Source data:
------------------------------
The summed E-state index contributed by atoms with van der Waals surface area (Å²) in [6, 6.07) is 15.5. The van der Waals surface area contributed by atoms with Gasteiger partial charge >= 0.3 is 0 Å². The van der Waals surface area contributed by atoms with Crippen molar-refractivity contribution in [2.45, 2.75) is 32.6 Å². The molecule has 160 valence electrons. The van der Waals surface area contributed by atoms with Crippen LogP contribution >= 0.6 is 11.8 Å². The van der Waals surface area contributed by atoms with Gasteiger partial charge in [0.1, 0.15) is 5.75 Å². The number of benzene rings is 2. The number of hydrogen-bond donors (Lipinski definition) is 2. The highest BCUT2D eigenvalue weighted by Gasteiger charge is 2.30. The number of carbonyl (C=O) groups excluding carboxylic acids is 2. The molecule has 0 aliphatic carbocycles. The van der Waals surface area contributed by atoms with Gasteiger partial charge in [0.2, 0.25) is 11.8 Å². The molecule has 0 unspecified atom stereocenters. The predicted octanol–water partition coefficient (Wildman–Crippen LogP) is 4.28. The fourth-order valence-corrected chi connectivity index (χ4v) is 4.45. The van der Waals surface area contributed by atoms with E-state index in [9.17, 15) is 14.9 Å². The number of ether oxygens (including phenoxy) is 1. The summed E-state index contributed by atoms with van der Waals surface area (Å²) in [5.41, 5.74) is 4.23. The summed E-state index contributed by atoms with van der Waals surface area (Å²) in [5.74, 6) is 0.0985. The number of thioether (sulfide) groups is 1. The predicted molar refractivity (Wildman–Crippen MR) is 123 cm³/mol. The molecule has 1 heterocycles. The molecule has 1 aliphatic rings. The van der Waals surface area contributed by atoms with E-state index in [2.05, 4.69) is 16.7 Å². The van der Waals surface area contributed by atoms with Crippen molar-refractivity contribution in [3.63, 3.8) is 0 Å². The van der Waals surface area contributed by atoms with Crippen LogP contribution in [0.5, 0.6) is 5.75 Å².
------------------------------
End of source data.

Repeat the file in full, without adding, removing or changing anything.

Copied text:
The summed E-state index contributed by atoms with van der Waals surface area (Å²) in [6, 6.07) is 15.5. The van der Waals surface area contributed by atoms with Gasteiger partial charge >= 0.3 is 0 Å². The van der Waals surface area contributed by atoms with Crippen molar-refractivity contribution in [2.45, 2.75) is 32.6 Å². The molecule has 160 valence electrons. The van der Waals surface area contributed by atoms with Crippen LogP contribution >= 0.6 is 11.8 Å². The van der Waals surface area contributed by atoms with Gasteiger partial charge in [0.1, 0.15) is 5.75 Å². The number of benzene rings is 2. The number of hydrogen-bond donors (Lipinski definition) is 2. The highest BCUT2D eigenvalue weighted by Gasteiger charge is 2.30. The number of carbonyl (C=O) groups excluding carboxylic acids is 2. The molecule has 0 aliphatic carbocycles. The van der Waals surface area contributed by atoms with Gasteiger partial charge in [0.2, 0.25) is 11.8 Å². The molecule has 0 unspecified atom stereocenters. The predicted octanol–water partition coefficient (Wildman–Crippen LogP) is 4.28. The fourth-order valence-corrected chi connectivity index (χ4v) is 4.45. The van der Waals surface area contributed by atoms with E-state index in [9.17, 15) is 14.9 Å². The number of ether oxygens (including phenoxy) is 1. The summed E-state index contributed by atoms with van der Waals surface area (Å²) in [5.41, 5.74) is 4.23. The summed E-state index contributed by atoms with van der Waals surface area (Å²) in [5.74, 6) is 0.0985. The number of thioether (sulfide) groups is 1. The predicted molar refractivity (Wildman–Crippen MR) is 123 cm³/mol. The molecule has 1 heterocycles. The molecule has 1 aliphatic rings. The van der Waals surface area contributed by atoms with E-state index in [2.05, 4.69) is 16.7 Å². The van der Waals surface area contributed by atoms with Crippen molar-refractivity contribution in [3.63, 3.8) is 0 Å². The van der Waals surface area contributed by atoms with Crippen LogP contribution in [0.5, 0.6) is 5.75 Å².